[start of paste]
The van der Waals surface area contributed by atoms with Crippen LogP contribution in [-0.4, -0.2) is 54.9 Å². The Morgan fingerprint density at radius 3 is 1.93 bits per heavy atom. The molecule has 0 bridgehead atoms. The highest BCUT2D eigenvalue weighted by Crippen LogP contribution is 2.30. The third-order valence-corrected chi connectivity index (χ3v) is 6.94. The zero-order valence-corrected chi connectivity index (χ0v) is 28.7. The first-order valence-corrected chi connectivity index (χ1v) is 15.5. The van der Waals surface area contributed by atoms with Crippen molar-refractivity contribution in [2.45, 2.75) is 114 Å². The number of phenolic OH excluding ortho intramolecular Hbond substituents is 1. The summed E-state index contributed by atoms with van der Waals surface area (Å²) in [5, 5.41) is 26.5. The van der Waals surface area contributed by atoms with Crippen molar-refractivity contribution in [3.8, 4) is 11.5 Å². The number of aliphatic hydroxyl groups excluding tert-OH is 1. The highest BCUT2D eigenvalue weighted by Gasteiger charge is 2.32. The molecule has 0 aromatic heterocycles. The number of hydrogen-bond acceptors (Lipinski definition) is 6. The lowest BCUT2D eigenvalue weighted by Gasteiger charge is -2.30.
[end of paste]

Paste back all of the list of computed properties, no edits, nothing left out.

The van der Waals surface area contributed by atoms with Crippen LogP contribution in [-0.4, -0.2) is 54.9 Å². The Morgan fingerprint density at radius 3 is 1.93 bits per heavy atom. The molecule has 0 bridgehead atoms. The highest BCUT2D eigenvalue weighted by Crippen LogP contribution is 2.30. The third-order valence-corrected chi connectivity index (χ3v) is 6.94. The zero-order valence-corrected chi connectivity index (χ0v) is 28.7. The first-order valence-corrected chi connectivity index (χ1v) is 15.5. The van der Waals surface area contributed by atoms with Crippen molar-refractivity contribution in [2.45, 2.75) is 114 Å². The number of phenolic OH excluding ortho intramolecular Hbond substituents is 1. The summed E-state index contributed by atoms with van der Waals surface area (Å²) in [5, 5.41) is 26.5. The van der Waals surface area contributed by atoms with Crippen molar-refractivity contribution in [3.8, 4) is 11.5 Å². The number of aliphatic hydroxyl groups excluding tert-OH is 1. The highest BCUT2D eigenvalue weighted by Gasteiger charge is 2.32. The molecule has 0 aromatic heterocycles. The number of hydrogen-bond acceptors (Lipinski definition) is 6. The lowest BCUT2D eigenvalue weighted by Gasteiger charge is -2.30.